“Climate Smart” Carrots Won’t Cut Farm Pollution Without Sticks

Friday, May 13, 2016

 

The Obama administration is right to regulate methane from oil and gas wells.

But there’s no good reason to exempt methane from agriculture – which is the second largest source of methane in the U.S. and the largest source globally.

As Grist reported, methane emissions from agriculture increased 11 percent from 1990 to 2014, but the voluntary “climate smart” program USDA announced on the same day as the new methane rule is one more Band Aid on the bleeding artery that is farm pollution. 

Rather than providing new funding, the “climate smart” program simply repackages existing voluntary conservation funds in the 2014 farm bill and creates no new rules.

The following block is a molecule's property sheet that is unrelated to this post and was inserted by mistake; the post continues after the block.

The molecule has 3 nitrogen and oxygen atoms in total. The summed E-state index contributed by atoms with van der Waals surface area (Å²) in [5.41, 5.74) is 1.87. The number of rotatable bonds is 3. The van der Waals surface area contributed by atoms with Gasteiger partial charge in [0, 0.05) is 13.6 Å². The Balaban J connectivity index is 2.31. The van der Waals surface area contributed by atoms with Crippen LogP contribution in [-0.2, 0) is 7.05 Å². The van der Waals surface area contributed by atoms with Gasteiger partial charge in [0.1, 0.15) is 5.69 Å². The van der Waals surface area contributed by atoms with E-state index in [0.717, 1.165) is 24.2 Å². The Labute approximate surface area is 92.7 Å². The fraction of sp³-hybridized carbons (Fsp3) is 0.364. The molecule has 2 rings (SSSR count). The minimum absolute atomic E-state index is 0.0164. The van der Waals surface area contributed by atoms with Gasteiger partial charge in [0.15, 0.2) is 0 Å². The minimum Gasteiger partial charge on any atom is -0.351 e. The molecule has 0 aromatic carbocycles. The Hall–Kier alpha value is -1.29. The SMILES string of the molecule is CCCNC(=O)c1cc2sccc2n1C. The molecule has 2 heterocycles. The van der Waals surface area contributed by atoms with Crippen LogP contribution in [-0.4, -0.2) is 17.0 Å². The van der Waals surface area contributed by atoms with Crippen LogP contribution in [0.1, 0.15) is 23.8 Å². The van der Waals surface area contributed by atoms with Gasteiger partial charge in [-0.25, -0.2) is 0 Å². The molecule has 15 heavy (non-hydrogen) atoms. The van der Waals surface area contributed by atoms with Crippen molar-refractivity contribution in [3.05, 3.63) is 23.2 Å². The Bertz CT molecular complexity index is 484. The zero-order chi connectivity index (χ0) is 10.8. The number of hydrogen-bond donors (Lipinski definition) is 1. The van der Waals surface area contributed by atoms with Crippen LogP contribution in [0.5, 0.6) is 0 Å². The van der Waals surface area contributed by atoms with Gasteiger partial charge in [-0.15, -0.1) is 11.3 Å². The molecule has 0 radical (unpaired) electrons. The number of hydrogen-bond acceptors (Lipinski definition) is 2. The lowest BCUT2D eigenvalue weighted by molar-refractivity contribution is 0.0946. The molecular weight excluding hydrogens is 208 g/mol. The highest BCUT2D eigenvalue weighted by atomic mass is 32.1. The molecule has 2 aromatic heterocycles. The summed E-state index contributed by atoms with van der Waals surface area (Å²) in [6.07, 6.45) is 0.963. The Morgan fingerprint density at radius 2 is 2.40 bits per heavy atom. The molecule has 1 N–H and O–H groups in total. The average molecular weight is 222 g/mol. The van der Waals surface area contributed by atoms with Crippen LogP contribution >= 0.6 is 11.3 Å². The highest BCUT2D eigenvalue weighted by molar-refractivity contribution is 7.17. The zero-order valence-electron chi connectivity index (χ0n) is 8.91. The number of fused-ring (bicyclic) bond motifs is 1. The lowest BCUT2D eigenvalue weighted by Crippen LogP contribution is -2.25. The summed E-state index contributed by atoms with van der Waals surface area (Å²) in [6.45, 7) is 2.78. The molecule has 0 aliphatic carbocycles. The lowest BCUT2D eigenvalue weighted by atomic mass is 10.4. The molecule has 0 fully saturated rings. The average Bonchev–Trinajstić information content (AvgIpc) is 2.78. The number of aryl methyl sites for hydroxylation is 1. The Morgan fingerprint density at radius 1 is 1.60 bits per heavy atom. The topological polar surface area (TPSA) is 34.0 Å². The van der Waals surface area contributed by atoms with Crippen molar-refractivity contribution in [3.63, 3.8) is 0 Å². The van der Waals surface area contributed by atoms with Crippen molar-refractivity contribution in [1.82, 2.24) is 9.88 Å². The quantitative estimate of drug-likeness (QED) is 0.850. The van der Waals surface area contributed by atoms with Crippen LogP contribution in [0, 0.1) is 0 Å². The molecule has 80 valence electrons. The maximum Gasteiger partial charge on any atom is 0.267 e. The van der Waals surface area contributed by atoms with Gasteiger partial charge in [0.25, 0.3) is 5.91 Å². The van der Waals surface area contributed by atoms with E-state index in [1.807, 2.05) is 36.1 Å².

As EWG has repeatedly documented, relying on voluntary conservation efforts has largely failed to address the serious environmental problems created by agriculture, which is the nation’s biggest source of water pollution.

EWG found that farmers who voluntarily start conservation practices can just as easily stop. And that’s exactly what has been happening across Iowa and other farm states.

Without rewards and rules, farmers don’t have incentives to adopt and maintain proven practices that reduce pollution and keep carbon in the soil.  Banking on more “collaboration” or “retail regulation” simply won’t be sufficient by itself.

No one should be surprised, of course, that Big Ag has earned one more exemption from public health and environmental laws.

Farmers are largely exempt from the Clean Water Act and the Safe Drinking Water and, unlike other polluters, don’t have to report their toxic emissions – including methane emitted by big livestock feedlots.

Want “climate smart” farming? We need carrots and sticks.

 

comments powered by Disqus